# Fluid pressure problem

1. Apr 5, 2013

### wcase

1. The problem statement, all variables and given/known data

The L-shaped tank shown in the figure is filled with water and is open at the top. If d = 4.81 m, what is the total force exerted by the water (a) on face A and (b) on face B?

image: http://edugen.wileyplus.com/edugen/courses/crs4957/art/qb/qu/c14/fig14_33.gif
2. Relevant equations

F=A*p

3. The attempt at a solution

For A I believe the solution should be 1000*9.81*2d*d^2 = 2183404N
and B should be 1000*9.81*2.5*d*d^2 = 2729255.8N
but these both seem to be wrong. Based on other solutions to the same question found around the internet, this should be the solution as well, but apparently it is not. Unless atmospheric pressure is supposed to be factored in, which I doubt it is, I have no idea why this is wrong.

2. Apr 5, 2013

### TSny

The tank is open at the top. Does your calculation take that into account?

[EDIT: Note that you want to find the total force exerted by the water alone on the surfaces. So, you don't want to include the atmospheric pressure acting on the outside of the surfaces. Maybe the solutions you found on the net are finding the total force on the surfaces from both the water and the outside atmospheric pressure.

But, you will need to take into account the fact that the tank is open to the atmosphere. So you will start with atmospheric pressure at the top of the tank, and than as you go down into the water, the pressure increases by ρgh.]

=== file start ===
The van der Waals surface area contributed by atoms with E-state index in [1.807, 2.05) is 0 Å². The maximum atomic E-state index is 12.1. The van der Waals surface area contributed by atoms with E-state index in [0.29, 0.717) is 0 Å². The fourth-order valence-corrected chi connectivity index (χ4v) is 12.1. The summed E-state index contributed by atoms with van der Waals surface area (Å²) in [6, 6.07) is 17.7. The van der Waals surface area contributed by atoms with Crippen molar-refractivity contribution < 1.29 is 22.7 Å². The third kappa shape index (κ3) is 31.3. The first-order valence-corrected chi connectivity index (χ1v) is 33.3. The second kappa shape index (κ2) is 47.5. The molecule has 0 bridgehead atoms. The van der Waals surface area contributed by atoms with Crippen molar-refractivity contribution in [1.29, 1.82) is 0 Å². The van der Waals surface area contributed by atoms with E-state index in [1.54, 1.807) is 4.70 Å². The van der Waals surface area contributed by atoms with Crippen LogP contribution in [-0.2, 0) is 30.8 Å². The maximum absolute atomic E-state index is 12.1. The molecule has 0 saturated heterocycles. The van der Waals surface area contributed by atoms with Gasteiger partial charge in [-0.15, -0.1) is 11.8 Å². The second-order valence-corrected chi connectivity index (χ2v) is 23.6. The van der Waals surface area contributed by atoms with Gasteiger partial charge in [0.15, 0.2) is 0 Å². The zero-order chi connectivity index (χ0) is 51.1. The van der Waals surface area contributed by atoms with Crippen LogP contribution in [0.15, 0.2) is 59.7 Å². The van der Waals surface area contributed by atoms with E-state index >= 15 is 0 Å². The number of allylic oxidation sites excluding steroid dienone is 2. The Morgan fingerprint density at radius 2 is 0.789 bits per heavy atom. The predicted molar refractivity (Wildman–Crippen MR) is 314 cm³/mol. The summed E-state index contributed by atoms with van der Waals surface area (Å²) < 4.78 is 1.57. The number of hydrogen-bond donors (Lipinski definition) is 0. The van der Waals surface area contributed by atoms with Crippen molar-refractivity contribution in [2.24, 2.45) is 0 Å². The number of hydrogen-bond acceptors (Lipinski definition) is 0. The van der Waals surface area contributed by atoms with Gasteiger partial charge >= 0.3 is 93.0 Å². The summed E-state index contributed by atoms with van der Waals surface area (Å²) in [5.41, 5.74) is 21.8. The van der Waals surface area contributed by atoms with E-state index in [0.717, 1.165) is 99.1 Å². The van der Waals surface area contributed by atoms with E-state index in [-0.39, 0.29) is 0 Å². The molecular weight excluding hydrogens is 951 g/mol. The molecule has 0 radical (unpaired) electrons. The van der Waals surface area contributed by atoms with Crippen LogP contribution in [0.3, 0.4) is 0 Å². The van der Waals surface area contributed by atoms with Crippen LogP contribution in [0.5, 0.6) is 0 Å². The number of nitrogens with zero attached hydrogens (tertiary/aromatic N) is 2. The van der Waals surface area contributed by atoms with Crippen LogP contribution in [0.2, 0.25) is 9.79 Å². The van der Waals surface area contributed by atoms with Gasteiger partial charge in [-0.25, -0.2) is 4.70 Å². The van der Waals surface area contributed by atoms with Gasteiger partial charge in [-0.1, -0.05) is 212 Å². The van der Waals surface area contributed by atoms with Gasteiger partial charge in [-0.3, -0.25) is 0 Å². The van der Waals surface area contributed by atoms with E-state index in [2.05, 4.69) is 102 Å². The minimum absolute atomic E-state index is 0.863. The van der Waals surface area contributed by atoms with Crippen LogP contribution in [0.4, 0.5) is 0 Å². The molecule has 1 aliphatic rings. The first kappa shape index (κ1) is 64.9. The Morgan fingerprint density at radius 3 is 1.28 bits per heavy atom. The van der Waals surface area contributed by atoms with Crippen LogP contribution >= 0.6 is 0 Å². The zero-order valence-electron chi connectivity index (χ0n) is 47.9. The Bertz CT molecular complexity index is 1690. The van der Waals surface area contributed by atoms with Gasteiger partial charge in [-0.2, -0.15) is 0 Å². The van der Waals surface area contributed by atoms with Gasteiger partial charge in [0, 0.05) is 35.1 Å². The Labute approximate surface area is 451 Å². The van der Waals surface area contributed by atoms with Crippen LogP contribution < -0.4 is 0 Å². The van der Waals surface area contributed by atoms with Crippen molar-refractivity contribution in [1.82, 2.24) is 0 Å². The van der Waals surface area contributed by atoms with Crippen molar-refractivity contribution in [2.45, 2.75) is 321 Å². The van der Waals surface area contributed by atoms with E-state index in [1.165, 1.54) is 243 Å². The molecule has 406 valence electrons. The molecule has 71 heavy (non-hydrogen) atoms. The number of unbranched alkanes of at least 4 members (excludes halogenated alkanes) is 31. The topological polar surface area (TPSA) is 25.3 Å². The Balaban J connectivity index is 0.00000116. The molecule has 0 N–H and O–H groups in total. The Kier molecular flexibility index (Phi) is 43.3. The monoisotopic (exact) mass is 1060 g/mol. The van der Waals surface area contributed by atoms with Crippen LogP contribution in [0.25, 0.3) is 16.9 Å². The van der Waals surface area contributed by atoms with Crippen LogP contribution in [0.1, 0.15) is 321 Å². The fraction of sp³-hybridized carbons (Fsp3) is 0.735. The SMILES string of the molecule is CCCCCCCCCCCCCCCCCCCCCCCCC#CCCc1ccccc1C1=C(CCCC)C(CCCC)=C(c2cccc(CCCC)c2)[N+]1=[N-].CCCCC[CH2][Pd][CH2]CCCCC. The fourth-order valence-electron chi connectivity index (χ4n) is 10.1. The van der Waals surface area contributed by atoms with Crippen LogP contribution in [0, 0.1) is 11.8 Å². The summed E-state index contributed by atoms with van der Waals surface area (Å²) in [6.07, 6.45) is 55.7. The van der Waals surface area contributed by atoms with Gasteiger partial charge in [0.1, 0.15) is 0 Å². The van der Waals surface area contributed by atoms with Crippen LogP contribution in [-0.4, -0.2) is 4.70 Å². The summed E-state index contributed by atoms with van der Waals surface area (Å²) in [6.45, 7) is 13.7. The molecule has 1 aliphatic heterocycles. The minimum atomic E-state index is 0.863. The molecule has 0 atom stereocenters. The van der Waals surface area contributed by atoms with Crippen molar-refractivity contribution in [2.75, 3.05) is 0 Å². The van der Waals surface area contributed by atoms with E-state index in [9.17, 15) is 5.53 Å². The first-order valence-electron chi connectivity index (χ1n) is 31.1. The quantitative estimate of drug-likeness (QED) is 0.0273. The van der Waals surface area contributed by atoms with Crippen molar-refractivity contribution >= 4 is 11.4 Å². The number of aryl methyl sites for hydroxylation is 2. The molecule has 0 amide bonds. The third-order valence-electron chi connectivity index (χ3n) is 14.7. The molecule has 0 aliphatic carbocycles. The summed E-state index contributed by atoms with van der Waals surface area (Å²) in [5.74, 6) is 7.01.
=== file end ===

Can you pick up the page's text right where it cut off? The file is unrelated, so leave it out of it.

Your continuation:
Last edited: Apr 5, 2013
3. Apr 5, 2013

### wcase

I doubt it, but the question only refers to the pressure from the water. And even if atmospheric pressure was factored in, assuming the tank is completely exposed to the atmosphere, shouldn't any effects cancel out since it would be acting on the top and bottom of the tank?

And when I did factor in the atmospheric pressure (d*1e5) my answers were still wrong.

4. Apr 5, 2013

### TSny

Sorry, I edited by first post while you were posting your second post. Do the remarks in my edit help?

5. Apr 5, 2013

### wcase

I understand, but I did not add any atmospheric pressures initially.
If I search the problem on the internet, and change the d value to whatever the alternate problem is, and do 1000*(2*d)*d^2, with 1000 being the density of water, 2d being the height of water above face A, and d^2 being the Area of the face, I get the answer that those problems claim is the answer, but when I do the same calculation with this problem it is wrong.

6. Apr 5, 2013

### TSny

I guess it depends on the interpretation of the phrase "force exerted by the water". If you want just the force due to the pressure of the water, then you need to add the pressure at the top of the tank (atmospheric pressure) to your calculations. If you want the net total force on a surface due to the water and the outside atmospheric pressure acting on the surface, then the net force would be what you calculated.

Since you are not getting the correct answer by ignoring the pressure at the top of the water in the tank, maybe you should include it and see.

7. Apr 5, 2013

### wcase

I just add d*atmospheric pressure to the previous calculations, right?

(1000*(2*d)*d^2)+(d*1e5)

8. Apr 5, 2013

### TSny

No, first find the pressure of the water at the point you are working with. The pressure at a point in a static fluid is Po + ρgh where Po is the pressure at the top of the fluid. In your case, Po is atmospheric pressure since the top of the water is exposed to the atmosphere. After getting the pressure, use it to find the force.

9. Apr 5, 2013

### SteamKing

Staff Emeritus
For surface A, what is the area? What is the pressure at the top? What is the pressure at the bottom? For pressure, ignore atmospheric pressure.